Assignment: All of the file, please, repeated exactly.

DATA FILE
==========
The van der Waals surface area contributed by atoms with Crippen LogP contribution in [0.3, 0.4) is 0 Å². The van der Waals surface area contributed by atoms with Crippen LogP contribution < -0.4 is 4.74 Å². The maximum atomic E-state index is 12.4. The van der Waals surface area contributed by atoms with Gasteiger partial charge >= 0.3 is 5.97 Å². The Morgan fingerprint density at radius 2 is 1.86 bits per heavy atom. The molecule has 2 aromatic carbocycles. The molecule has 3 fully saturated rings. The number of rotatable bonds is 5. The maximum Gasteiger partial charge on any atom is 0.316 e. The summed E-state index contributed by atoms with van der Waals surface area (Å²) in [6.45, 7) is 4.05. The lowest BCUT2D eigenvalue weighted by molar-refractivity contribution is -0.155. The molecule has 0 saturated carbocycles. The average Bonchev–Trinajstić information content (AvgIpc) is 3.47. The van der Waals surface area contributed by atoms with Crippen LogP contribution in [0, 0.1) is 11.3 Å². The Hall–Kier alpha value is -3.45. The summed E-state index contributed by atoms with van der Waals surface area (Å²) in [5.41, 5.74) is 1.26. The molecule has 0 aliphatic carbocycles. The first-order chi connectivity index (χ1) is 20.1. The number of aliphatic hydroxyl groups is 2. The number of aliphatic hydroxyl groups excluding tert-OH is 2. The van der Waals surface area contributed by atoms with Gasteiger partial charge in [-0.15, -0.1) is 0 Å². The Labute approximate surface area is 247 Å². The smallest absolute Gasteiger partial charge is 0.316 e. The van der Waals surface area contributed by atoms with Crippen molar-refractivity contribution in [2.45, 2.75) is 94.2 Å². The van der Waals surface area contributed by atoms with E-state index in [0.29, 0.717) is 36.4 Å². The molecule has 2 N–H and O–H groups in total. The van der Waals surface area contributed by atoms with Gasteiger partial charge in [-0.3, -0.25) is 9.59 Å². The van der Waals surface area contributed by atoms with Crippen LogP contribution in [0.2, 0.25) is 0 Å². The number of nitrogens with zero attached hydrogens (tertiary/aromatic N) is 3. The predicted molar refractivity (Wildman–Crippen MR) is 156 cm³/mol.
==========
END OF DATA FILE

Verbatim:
The van der Waals surface area contributed by atoms with Crippen LogP contribution in [0.3, 0.4) is 0 Å². The van der Waals surface area contributed by atoms with Crippen LogP contribution < -0.4 is 4.74 Å². The maximum atomic E-state index is 12.4. The van der Waals surface area contributed by atoms with Gasteiger partial charge >= 0.3 is 5.97 Å². The Morgan fingerprint density at radius 2 is 1.86 bits per heavy atom. The molecule has 2 aromatic carbocycles. The molecule has 3 fully saturated rings. The number of rotatable bonds is 5. The maximum Gasteiger partial charge on any atom is 0.316 e. The summed E-state index contributed by atoms with van der Waals surface area (Å²) in [6.45, 7) is 4.05. The lowest BCUT2D eigenvalue weighted by molar-refractivity contribution is -0.155. The molecule has 0 saturated carbocycles. The average Bonchev–Trinajstić information content (AvgIpc) is 3.47. The van der Waals surface area contributed by atoms with Crippen LogP contribution in [0, 0.1) is 11.3 Å². The Hall–Kier alpha value is -3.45. The summed E-state index contributed by atoms with van der Waals surface area (Å²) in [5.41, 5.74) is 1.26. The molecule has 0 aliphatic carbocycles. The first-order chi connectivity index (χ1) is 20.1. The number of aliphatic hydroxyl groups is 2. The number of aliphatic hydroxyl groups excluding tert-OH is 2. The van der Waals surface area contributed by atoms with Gasteiger partial charge in [-0.15, -0.1) is 0 Å². The Labute approximate surface area is 247 Å². The smallest absolute Gasteiger partial charge is 0.316 e. The van der Waals surface area contributed by atoms with Crippen molar-refractivity contribution in [2.45, 2.75) is 94.2 Å². The van der Waals surface area contributed by atoms with E-state index in [0.29, 0.717) is 36.4 Å². The molecule has 2 N–H and O–H groups in total. The van der Waals surface area contributed by atoms with Gasteiger partial charge in [-0.3, -0.25) is 9.59 Å². The van der Waals surface area contributed by atoms with Crippen LogP contribution in [0.2, 0.25) is 0 Å². The number of nitrogens with zero attached hydrogens (tertiary/aromatic N) is 3. The predicted molar refractivity (Wildman–Crippen MR) is 156 cm³/mol.